It even goes
not about the fear of the law, but about trying to defend yourself
and not to lose customers
in the regions
Russian representatives of the brand refused official comments, but our interlocutors in the beauty market are inclined to the version that this is not even a fear of the law, but an attempt to protect against homophobia and not lose customers in the regions. It is difficult to imagine a man wearing makeup even on the banners of shopping centers in a relatively liberated capital, let alone the situation in traditionalist republics. “We are walking around TSUM and GUM in Moscow, and the brand has to think that such a poster can hang in Dagestan or Chechnya, where gay guys for orientation can be physically destroyed,” explains Liza Voskresenskaya, journalist, marketer. former press officer for Chanel. “Perhaps the brand thought about them, because it is impossible to have two posters (one for Moscow, the other for Grozny).”
The reaction of the majority of Russian society to an unexpected meeting with the image of a man wearing makeup today will most likely be negative. But the situation in the advertising market is changing so rapidly that Russia simply cannot remain on the sidelines of global trends, our interlocutors agree. Every year, male bloggers increasingly become ambassadors of not only indie brands: James Charles seems to be collaborating with all possible American brands, starting with CoverGirl, and Manny Gutierrez became the ambassador of Maybelline, veterans of the mass-market cosmetic, Chanel and Guerlain create collections of unisex makeup, and among the popular bloggers there are a lot of guys even in Russia - the same Andrey Petrov and Gevorg have gained considerable popularity among the Internet audience.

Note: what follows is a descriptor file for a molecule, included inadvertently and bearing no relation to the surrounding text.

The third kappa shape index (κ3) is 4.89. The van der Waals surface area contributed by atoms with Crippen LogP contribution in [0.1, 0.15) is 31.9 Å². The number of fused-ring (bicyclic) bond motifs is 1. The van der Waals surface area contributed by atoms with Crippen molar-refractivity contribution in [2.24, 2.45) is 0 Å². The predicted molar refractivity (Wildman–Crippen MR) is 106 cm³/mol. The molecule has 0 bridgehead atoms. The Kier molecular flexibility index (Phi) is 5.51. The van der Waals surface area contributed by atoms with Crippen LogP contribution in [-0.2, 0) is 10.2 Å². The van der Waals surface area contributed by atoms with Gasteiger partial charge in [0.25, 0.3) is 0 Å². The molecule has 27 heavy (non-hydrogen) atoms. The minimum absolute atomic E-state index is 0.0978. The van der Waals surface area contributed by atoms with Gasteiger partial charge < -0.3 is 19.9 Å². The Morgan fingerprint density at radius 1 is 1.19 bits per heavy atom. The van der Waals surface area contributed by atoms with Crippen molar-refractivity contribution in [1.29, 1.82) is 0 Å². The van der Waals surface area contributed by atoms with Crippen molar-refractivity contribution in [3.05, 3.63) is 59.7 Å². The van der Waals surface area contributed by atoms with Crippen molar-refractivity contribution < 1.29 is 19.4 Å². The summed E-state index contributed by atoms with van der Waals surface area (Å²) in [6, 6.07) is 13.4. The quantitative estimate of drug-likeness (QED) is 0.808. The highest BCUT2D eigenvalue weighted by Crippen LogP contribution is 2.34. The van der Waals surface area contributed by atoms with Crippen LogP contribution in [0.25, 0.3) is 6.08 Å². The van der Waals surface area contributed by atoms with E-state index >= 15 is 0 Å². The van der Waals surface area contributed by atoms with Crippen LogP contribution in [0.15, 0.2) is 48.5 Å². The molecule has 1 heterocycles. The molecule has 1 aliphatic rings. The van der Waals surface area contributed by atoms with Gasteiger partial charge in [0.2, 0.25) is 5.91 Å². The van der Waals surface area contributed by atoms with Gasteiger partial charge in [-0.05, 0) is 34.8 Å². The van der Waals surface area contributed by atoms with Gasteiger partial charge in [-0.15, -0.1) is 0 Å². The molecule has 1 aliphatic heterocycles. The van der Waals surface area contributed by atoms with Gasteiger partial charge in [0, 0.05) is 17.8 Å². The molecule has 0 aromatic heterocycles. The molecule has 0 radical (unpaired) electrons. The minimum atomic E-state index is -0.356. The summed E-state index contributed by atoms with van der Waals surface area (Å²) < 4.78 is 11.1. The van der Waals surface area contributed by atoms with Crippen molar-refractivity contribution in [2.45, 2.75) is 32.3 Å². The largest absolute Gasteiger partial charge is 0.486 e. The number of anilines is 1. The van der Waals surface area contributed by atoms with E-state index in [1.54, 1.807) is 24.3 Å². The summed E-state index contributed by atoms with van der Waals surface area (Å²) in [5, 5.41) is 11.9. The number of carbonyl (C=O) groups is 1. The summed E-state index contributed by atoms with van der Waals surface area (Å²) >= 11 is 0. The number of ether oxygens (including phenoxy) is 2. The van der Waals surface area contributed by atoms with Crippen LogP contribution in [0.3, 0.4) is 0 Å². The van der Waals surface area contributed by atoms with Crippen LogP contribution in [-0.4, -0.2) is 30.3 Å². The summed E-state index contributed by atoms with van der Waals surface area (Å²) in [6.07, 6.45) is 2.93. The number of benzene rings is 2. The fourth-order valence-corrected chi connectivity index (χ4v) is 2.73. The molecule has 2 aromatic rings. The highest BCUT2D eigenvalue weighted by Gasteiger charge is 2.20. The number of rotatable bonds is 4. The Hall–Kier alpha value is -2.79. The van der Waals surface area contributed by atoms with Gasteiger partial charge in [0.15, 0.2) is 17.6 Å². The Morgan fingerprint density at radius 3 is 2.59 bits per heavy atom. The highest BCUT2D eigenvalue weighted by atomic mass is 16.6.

“Recently Andrey Petrov visited Chelyabinsk at the invitation of a local cosmetic chain,” says Liza Voskresenskaya. - A crowd of girls ran after him and, by the way, the guys - not in Moscow, but in Chelyabinsk. There are many people in Russia who appreciate what Andrei is and what he is. In St. Petersburg, I personally attended the meeting of subscribers with Andrei, which was arranged in L'Etoile. People were almost hanging on the lamp."
It is not excluded that the brand management of brands that overwrite painted men on posters in Russia is simply being cautious. But there is a chance that very soon it will become a way for them not to save, but to quickly lose fans. And so many people think today - just look at how the representatives of "heavy" luxury succeed in advertising a make-up for men.
PHOTOS: Mac-cosmetics, Lush USA, NYX, instagram / wesleybenjamincarter